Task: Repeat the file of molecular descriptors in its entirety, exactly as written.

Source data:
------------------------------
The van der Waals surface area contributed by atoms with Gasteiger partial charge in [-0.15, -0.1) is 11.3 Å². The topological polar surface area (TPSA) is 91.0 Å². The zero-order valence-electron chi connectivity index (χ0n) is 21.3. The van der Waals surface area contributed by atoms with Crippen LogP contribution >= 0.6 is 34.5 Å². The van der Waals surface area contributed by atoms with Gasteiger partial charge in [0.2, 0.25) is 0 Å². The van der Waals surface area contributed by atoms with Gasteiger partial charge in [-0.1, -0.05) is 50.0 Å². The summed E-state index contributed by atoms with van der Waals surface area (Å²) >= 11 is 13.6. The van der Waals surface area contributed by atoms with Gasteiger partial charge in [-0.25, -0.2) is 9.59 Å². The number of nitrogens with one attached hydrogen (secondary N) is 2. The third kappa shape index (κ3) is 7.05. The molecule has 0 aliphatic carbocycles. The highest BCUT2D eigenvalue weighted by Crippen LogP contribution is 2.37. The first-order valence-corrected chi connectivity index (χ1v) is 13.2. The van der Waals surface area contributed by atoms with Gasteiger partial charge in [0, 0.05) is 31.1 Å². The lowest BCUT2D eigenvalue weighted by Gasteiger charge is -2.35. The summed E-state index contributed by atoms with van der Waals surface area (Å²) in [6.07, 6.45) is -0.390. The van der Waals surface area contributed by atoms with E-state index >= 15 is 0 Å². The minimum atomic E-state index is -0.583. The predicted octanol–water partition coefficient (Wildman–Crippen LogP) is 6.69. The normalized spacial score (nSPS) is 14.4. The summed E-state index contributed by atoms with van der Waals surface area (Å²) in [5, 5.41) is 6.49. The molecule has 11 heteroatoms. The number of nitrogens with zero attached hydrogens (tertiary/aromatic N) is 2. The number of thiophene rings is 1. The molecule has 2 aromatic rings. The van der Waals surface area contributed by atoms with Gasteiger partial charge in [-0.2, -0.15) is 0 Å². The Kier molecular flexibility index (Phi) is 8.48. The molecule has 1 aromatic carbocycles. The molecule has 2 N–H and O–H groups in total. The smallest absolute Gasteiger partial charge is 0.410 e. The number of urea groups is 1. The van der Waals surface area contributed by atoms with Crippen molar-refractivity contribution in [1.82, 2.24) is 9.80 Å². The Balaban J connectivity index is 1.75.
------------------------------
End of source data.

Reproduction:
The van der Waals surface area contributed by atoms with Gasteiger partial charge in [-0.15, -0.1) is 11.3 Å². The topological polar surface area (TPSA) is 91.0 Å². The zero-order valence-electron chi connectivity index (χ0n) is 21.3. The van der Waals surface area contributed by atoms with Crippen LogP contribution >= 0.6 is 34.5 Å². The van der Waals surface area contributed by atoms with Gasteiger partial charge in [0.2, 0.25) is 0 Å². The van der Waals surface area contributed by atoms with Gasteiger partial charge in [-0.1, -0.05) is 50.0 Å². The summed E-state index contributed by atoms with van der Waals surface area (Å²) >= 11 is 13.6. The van der Waals surface area contributed by atoms with Gasteiger partial charge in [-0.25, -0.2) is 9.59 Å². The number of nitrogens with one attached hydrogen (secondary N) is 2. The third kappa shape index (κ3) is 7.05. The molecule has 0 aliphatic carbocycles. The highest BCUT2D eigenvalue weighted by Crippen LogP contribution is 2.37. The first-order valence-corrected chi connectivity index (χ1v) is 13.2. The van der Waals surface area contributed by atoms with Gasteiger partial charge in [0, 0.05) is 31.1 Å². The lowest BCUT2D eigenvalue weighted by Gasteiger charge is -2.35. The summed E-state index contributed by atoms with van der Waals surface area (Å²) in [6.07, 6.45) is -0.390. The van der Waals surface area contributed by atoms with E-state index >= 15 is 0 Å². The minimum atomic E-state index is -0.583. The predicted octanol–water partition coefficient (Wildman–Crippen LogP) is 6.69. The normalized spacial score (nSPS) is 14.4. The summed E-state index contributed by atoms with van der Waals surface area (Å²) in [5, 5.41) is 6.49. The molecule has 11 heteroatoms. The number of nitrogens with zero attached hydrogens (tertiary/aromatic N) is 2. The number of thiophene rings is 1. The molecule has 2 aromatic rings. The van der Waals surface area contributed by atoms with Gasteiger partial charge in [-0.2, -0.15) is 0 Å². The Kier molecular flexibility index (Phi) is 8.48. The molecule has 1 aromatic carbocycles. The molecule has 2 N–H and O–H groups in total. The smallest absolute Gasteiger partial charge is 0.410 e. The number of urea groups is 1. The van der Waals surface area contributed by atoms with Crippen molar-refractivity contribution in [1.82, 2.24) is 9.80 Å². The Balaban J connectivity index is 1.75.